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New Agreement Increases Access to Digital Collections at South Dakota Universities

PIERRE – The Digital Library of South Dakota has partnered with the Digital Public Library of America to bring more than 50,000 items held by South Dakota universities to national audiences. As a result, specialized collections, including the papers of political leaders Tom Daschle, Karl Mundt and George McGovern and oral histories of National Guard soldiers dating back to the 1800s, will be more accessible to the general public.
A collaboration of the libraries at the six South Dakota Board of Regents’ universities and other partner institutions in the state, the Digital Library of South Dakota provides digital access to unique resources on regional history and the lives and experiences of generations of South Dakotans. The Digital Public Library of America is a nonprofit organization that works to increase the discovery of library, archive, and museum collections from across the nation. It has a growing network of contributing institutions bringing diverse materials through digital and digitized formats to a large public audience.
“This collaborative agreement means that more people will be aware of and have digital access to many South Dakota-specific collections,” said Paul Turman, the regents’ system vice president for academics affairs. “I’m extremely pleased with how our libraries have continued to be innovative by exploring how advances in technology could be used to expand the audiences for these valuable collections.”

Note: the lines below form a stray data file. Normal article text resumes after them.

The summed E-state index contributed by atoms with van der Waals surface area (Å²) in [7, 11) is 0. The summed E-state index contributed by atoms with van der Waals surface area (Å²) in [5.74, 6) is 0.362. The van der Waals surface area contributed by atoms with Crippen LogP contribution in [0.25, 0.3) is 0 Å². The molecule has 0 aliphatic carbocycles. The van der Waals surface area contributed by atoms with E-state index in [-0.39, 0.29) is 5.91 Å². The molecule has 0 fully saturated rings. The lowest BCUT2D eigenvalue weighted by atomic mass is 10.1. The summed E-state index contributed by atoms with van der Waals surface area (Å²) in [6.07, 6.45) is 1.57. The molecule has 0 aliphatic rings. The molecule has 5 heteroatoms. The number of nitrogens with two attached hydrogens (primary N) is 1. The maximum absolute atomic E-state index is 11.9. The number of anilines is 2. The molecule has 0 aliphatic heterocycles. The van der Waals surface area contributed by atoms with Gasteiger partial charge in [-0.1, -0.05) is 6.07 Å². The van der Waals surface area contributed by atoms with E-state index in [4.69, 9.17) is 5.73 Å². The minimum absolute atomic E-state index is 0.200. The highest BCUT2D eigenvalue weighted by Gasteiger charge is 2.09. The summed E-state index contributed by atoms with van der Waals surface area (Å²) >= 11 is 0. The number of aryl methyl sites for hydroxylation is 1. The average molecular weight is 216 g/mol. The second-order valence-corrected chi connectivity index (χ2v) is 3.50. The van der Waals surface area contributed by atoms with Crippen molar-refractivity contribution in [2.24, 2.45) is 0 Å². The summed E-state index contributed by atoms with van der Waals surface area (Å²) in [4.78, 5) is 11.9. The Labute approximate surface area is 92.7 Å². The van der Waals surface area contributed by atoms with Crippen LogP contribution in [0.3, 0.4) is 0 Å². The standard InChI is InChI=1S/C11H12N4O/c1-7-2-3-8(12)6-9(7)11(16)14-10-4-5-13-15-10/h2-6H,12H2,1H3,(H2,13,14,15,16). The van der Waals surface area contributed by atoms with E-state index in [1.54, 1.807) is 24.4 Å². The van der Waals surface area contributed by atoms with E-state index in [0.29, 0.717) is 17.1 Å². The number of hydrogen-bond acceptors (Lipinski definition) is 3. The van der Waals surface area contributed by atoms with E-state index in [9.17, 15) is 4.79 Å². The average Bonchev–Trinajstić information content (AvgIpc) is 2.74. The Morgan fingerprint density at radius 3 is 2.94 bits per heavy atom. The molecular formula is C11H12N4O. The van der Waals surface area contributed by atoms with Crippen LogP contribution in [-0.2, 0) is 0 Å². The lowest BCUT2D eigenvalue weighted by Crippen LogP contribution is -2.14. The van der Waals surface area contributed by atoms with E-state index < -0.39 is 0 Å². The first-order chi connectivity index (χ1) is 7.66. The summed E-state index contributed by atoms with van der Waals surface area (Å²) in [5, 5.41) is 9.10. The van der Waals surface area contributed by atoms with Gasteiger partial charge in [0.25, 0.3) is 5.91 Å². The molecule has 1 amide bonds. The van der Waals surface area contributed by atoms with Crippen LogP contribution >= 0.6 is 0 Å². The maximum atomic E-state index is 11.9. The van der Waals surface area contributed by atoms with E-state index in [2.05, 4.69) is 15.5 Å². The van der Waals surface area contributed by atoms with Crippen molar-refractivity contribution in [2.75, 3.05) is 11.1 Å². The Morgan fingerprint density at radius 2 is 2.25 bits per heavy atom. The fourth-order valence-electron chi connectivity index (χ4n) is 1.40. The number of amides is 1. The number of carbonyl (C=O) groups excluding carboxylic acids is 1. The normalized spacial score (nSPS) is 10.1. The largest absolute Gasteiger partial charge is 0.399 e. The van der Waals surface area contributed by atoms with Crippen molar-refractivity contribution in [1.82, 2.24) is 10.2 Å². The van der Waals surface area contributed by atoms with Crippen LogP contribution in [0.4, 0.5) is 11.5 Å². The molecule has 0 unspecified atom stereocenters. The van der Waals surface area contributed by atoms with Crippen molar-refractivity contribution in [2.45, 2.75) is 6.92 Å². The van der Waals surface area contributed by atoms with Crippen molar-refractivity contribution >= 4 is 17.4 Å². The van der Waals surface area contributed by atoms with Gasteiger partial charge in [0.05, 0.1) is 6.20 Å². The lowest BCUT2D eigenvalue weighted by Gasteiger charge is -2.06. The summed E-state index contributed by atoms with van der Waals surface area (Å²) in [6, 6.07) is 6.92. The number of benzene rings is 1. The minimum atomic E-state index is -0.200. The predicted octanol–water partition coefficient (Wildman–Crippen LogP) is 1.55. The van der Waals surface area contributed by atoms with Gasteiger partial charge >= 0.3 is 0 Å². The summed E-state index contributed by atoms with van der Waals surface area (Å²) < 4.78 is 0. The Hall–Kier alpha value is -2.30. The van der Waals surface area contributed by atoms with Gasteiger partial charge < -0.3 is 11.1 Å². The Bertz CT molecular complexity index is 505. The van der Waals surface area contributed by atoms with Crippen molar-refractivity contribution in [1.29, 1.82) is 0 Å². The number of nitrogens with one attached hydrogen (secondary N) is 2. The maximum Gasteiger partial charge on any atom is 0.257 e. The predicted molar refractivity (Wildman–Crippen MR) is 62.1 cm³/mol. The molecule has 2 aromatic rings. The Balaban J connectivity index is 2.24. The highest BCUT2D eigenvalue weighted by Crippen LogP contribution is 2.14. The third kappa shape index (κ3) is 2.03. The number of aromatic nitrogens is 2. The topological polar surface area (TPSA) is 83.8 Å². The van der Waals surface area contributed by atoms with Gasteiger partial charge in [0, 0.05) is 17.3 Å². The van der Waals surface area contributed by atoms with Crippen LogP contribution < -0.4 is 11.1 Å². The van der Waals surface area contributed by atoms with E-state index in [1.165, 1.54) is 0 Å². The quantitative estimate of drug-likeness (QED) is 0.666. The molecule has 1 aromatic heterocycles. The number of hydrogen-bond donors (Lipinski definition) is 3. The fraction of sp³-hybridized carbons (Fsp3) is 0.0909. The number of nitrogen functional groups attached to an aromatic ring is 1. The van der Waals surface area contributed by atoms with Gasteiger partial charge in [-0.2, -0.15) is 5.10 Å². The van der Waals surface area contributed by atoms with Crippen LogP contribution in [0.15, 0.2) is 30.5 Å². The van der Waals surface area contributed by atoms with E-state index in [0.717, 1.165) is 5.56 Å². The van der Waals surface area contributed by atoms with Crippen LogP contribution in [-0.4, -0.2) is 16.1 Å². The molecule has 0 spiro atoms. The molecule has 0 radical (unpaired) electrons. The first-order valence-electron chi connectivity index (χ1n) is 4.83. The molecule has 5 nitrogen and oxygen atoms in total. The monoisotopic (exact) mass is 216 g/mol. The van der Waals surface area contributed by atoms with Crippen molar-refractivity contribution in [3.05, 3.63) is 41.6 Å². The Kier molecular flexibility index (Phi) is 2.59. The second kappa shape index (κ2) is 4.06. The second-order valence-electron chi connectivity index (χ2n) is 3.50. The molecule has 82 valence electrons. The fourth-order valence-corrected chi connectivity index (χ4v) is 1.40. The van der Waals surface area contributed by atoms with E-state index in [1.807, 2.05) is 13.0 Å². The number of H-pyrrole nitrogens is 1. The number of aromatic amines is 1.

Highlights of South Dakota State's collections being shared between the DLSD and DPLA include:

  • The Hobo Day Homecoming Collection celebrating the largest one-day event in the Dakotas; and
  • Sen. Thomas A. Daschle Congressional Papers.

The South Dakota State University Archives and Special Collections, housed in the Hilton M. Briggs Library, carries a wide range of materials about the university and state of South Dakota. The collection hosts unique Native American resources that include the rare 1850s Dakota Friend newspapers and the papers of Ben Reifel, a Lakota Sioux who served as a U.S. congressman. Researchers can dig into materials of local interest, such as the George and Evelyn Norby Collection with images dating to 1886, or study international connections, including a glimpse into Cuba, provided by items from a 1977 SDSU men’s basketball trip. Other digitized manuscript collections, such as the N.E. Hansen Papers and the Loucks-Pettigrew Correspondence, showcase the impact South Dakota leaders and scholars have had on the region and the world.
More can be learned about the Digital Library of South Dakota and the Digital Public Library of America at their respective websites, and